Wednesday, August 16, 2006

Chet-stay in the safe box.

After mimicking Jim Nussle to the point of literal plagiarism, Chet Culver came out swinging with his campaign's first original policy proposal. How short the memory, only a year ago Chet and almost all other Democrat leaders squarely opposed permitting taxpayers to invest two and one half percent of social security in a diversified portfolio of Blue Chip stocks and government bonds. Now Chet proposes investing the public pensions of every Iowa public employee, including his most loyal and left wing supporters in the ISEA, in start up ventures. This proposal came in a prepared policy statement so it was no slip of the tounge.

Now, my last name isn't Smith, Malthus or Mills, not even Keynes, Friedman or Galbraith but that sounds nuts. While market investments are an excellent and necessary source of increasing pension savings for us baby boomers, but a 100%? Start up companies - you know, investments with a 90% failure rate? Chet's not a bad guy but doesn't this - his first display of new thinking - demonstrate that ingenuity isn't really his strength?

Chet's proposal is a form of strange egalitarianism - give everyone a chance to participate in failure. While I, like almost all Republicans, believe that Iowa must become a more hospitable environment for business creation, we've always thought of a more rational and less reckless alternative than the revolution in investment strategy Chet is now selling. Don't tax cuts, less and more certain regulation, and a non-adversarial relationship with government certainly appear safer than permitting, much less requiring, the IPERS fund managers to invest up to 100% of the fund in start up businesses.

The Real Sporer has learned that the Culver campaign didn't run this idea by anybody outside the campaign. While the Culver campaign having an original idea appears shocking in itself, even Chet's most liberal and loyal supporters in places like the ISEA are shocked by what emerged as that first original idea.

Do you really want to invest your IPERS savings in companies that are under represented in Iowa - demonstrating their inability to compete? Maybe Chet has a few more sawmills and bee keeping as advocated by team mate Denise O'Brien in mind? Chet's proposal is prohibitively reckless while concentrating breathtaking new economic power in the hands of government - a liberal exacta - but it does demonstrate a bold new and creative direction for the Culver campaign. Keep it up fellas.


Kenboiraq said...

Any investment idea like that would get you fired in real life.

Erich Riesenberg said...
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Erich Riesenberg said...

Hello - I am confused by your comment that Democrats are opposed to investing 2.5% of social security tax in government bonds. Are you aware that 100% of social security tax is invested in US Treasuries?

Also, can you please cite the source for your claim that Chet wants to require IPERS to invest 100% of its assets in venture capital?

I am confused how one would privatize IPERS. If the state guarantees the pension, would the state be guaranteeing the investment performance of the private accounts?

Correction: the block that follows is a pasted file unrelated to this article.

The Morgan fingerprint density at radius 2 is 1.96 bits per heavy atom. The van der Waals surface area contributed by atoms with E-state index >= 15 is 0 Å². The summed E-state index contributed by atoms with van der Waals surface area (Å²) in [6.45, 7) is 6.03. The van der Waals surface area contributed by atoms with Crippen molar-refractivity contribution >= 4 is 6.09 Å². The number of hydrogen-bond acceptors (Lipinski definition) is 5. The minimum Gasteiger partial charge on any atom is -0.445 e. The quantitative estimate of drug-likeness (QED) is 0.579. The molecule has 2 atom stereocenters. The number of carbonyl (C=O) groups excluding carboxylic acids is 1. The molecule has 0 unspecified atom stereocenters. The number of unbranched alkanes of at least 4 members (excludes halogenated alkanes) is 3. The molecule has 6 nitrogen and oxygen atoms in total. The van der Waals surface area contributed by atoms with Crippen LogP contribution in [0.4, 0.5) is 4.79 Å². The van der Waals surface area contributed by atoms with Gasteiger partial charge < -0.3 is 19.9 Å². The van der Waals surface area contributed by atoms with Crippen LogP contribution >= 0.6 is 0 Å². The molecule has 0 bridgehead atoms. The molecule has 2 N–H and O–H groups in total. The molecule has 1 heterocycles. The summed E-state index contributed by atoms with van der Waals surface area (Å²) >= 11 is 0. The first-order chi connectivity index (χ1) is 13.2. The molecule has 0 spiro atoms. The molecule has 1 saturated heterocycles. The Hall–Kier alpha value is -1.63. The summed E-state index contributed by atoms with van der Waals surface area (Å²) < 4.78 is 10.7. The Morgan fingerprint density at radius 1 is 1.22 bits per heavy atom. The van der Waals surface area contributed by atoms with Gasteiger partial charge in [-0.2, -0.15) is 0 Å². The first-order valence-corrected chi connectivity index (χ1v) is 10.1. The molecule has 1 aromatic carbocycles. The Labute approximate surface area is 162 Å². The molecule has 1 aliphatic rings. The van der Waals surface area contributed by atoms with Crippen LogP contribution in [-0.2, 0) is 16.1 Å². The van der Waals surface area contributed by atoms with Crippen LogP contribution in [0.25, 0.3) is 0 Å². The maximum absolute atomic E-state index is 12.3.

Thank you.

Erich Riesenberg said...
This comment has been removed by a blog administrator.
Cedar Waxwing said...

Erich.. Democrats were united in their opposition to allow citizens to take 2.0 percent of their Social Security witholdings and invest it in a mix of very conservative stocks and bonds.

The government would have still held control of the money, but we as citizens would have been able to direct how a very small portion of it would have been invested.

Democrats called it "privatization" of Social Security, demogoged it to the extreme and REAL Social Security reform has gone by the wayside.

Chet's proposal would allow IPERS managers to invest 100% of IPERS funds in these so called "start-up" companies.

Let's look at facts matter what the business climate..start ups have a high failure rate. Just on that fact alone Chet's proposal is extremely risky.

The hypocrisy here is MAJOR..Dems like Chet oppose citizens like us making investment decisions on our government retirement funds yet..they're for government making the same decisions about them.

Erich Riesenberg said...

I will ask again...

Can you please cite the source for your claim that Chet wants to invest 100% of IPERS assets in venture capital?


Anonymous said...


Why don't you tell us what Chet really meant? Tell us what we have wrong? Make your case for investing any percentage of teachers retirement savings in one of the riskiest of all investments.

Even if only 2% - how is this good for teachers?

IPERS already sucks as a investment provider. Didn't we just bail them out with more taxpayer money? TIAA-Cref isn't much better.

If the people were free, like us that aren't unionized, they could have choice about what to do with their retirement savings.

Oh yea..D's don't believe in choice except the choice to kill their inconvenient pregnancies.

Anonymous said...


Social Security isn't "invested" in Treasury bonds. All Social Security money either is immediately paid out to beneficiaries or is used by politicians to pay for things right now, like the deficit, thanks to bonding.

Bonding is debt. Maybe you don't understand what this means. It's sort of like if you take out a mortgage on a house. If I get a $200,000 mortgage on a house, I'm not worth $200,000. I've still got to pay it back, plus interest.

Social Security money in T-bills has to be paid back, with interest. Where's that money coming from? From future generations of taxpayers.

There's no lock box. There's no room with gold or dollars bills in it, waiting to be spend. Some day you may understand this.

Erich Riesenberg said...

You do not contradict me at all, though you do contradict yourself when you first say the trust is not invested in Treasuries, then you state the money is in T-Bills which must be repaid.